In a normal country, and in normal times, the decision to designate certain nongovernmental organizations as terror groups would be accompanied by damning evidence, revelations from official inquiries and corroborating proof from multiple, credible foreign sources.
But Israel is not a normal country and its decades-long, illegal occupation of Palestinian lands, and the effects of its actions on the people who live there, must never be normalized or accepted by the international community.
It was a shock to everyone — including Palestinians, the US, the EU and international human rights organizations — when Israeli Defense Minister Benny Gantz signed an order last Friday declaring six Palestinian civil society organizations in the West Bank to be terrorist groups. A statement by the Defense Ministry said that they “operate in a network run by the Popular Front for the Liberation of Palestine terror group.”
That claim has been contested by the organizations that were targeted, the Palestinian Authority, and international human rights organizations. The Israeli decision was a surprise to the US and the EU, who were not consulted or informed in advance, and they have demanded more information.
The move also angered Merav Michaeli, the head of the Labor Party and a member of Israel’s coalition government, who said the decision to classify the organizations as terror groups was hasty and harmful. “The manner in which this classification was carried out has caused great damage among our greatest and most important friends,” she said during a Labor Party meeting this week.
The Palestinian groups targeted include Addameer, a human rights organization that offers legal support for prisoners, collects data about arrests and administrative detentions, and works to end torture and violations of prisoners’ rights. Another is Defense for Children International, which monitors killings of children and the well-being of children arrested in Israel. The others include a women’s rights organization and an agricultural labor association.
While evidence of direct links between the six organizations — most of which receive funding from the EU and the US — and the PFLP was not provided, it is true that the Popular Front, a Palestinian nationalist organization with a Marxist mandate, has been classified by the EU, the US and Israel as a terrorist group.
It is a member of the PLO and its candidates have contested Palestinian legislative elections in the past two cycles. One prominent member is Khalida Jarrar, an activist recently released from Israeli incarceration. In principle the PFLP, which has little influence in the West Bank, has ideological differences with Fatah and the Palestinian Authority, and does not recognize the State of Israel.
These groups expose Israeli violations on an almost daily basis against Palestinian civilians, children, women, and farmers and landowners.
As noted, the move by Gantz raised eyebrows in the EU and the US, not to mention within the ruling Israeli coalition.
In a clear and strong rebuke on the same day Gantz made his announcement, US State Department spokesperson Ned Price told journalists: “We believe respect for human rights, fundamental freedoms and a strong civil society are critically important for responsible and responsive governance.”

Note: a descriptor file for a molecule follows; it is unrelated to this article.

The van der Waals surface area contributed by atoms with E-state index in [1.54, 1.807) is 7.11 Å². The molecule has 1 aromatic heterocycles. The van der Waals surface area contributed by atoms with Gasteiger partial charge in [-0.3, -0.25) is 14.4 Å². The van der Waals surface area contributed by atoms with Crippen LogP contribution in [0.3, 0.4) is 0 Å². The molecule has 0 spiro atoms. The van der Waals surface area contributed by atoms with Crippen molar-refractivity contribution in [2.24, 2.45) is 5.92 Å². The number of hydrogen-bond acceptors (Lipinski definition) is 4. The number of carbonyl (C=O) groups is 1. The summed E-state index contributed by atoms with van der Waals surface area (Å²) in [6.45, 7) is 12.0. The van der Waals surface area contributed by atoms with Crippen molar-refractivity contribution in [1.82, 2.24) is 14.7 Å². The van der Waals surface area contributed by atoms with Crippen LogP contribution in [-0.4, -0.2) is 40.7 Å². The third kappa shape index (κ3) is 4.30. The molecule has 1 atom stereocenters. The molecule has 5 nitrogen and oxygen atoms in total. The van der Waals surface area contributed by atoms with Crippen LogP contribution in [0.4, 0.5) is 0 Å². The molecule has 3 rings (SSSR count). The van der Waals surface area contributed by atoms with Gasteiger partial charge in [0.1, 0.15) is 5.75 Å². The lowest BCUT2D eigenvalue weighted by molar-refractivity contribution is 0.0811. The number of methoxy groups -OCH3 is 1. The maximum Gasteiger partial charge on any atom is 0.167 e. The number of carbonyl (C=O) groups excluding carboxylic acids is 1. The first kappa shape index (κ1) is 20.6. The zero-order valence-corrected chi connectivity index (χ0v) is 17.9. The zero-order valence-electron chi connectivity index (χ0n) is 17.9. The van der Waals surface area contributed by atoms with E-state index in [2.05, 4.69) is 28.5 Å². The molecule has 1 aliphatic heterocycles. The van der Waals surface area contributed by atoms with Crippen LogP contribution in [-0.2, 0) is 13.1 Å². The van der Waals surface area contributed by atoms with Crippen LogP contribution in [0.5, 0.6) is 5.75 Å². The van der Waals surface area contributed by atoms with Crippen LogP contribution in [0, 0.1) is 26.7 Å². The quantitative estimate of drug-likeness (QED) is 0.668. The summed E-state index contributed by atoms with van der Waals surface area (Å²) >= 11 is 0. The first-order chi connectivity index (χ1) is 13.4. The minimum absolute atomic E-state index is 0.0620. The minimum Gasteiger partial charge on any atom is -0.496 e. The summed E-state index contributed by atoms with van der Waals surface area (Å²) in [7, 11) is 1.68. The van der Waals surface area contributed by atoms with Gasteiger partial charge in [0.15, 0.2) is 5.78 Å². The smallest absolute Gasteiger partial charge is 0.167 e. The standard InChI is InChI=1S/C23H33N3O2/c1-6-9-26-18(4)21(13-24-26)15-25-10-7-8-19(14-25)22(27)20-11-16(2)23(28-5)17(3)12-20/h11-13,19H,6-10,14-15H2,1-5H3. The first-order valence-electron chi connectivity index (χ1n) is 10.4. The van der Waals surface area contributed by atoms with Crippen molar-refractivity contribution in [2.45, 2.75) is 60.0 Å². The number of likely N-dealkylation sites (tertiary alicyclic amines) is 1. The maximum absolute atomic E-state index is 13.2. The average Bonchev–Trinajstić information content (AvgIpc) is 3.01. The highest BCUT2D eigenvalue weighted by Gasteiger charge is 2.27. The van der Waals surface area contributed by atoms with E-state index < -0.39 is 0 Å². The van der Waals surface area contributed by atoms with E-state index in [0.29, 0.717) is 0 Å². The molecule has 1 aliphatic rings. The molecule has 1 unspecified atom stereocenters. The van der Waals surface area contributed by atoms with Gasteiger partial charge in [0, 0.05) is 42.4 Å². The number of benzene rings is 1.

He added that the US will “be engaging our Israeli partners for more information regarding the basis for these designations,” and stressed that Israel did not give the US any advance warning of the announcement.
Equally important, the EU said that it “takes very seriously” the labeling of the six Palestinian rights and civil society groups as terror organizations. It added that the EU “exercises maximum diligence” to avoid financing or supporting terrorist groups, and previous accusations that Palestinian civil society groups had misused EU funds remain unsubstantiated.
Amnesty International and Human Rights Watch, who have worked closely with the targeted organizations, said in a joint statement: “The decades-long failure of the international community to challenge grave Israeli human rights abuses and impose meaningful consequences for them has emboldened Israeli authorities to act in this brazen manner.”
The motive behind the controversial move by Gantz is easily explained. These groups, which have strong ties with international organizations and key state funders, expose Israeli violations on an almost daily basis against Palestinian civilians, children, women, and farmers and landowners. They provide detailed information to international human rights groups such as Human Rights Watch and Amnesty International, among others. This information and data is included in reports by the UN and other international bodies on the experiences of Palestinians under occupation, including atrocities and possible war crimes against civilians committed by Israeli occupation authorities.
In the absence of punitive measures being taken against Israel by individual states or groups, the only viable record of the daily human rights violations Palestinians endure is provided by Palestinian groups associated with international human rights organizations. A stark example of the way in which Israel treats reports of human rights violations happened a few days ago at the podium of the UN General Assembly, when Gilad Erdan, the Israeli ambassador to the organization, tore to pieces the Human Rights Council’s yearly report.
In hopes of redefining the Palestinian question, Israel is trying to “downsize” the conflict and impose a new reality on Palestinians under occupation. But to do this it is not enough to clamp down on Palestinian nongovernmental organizations; Israeli authorities also need to silence the UN’s Human Right Council and other international human rights organizations. Even for an abnormal and emboldened Israeli state, this will prove to be an impossible task.
• Osama Al-Sharif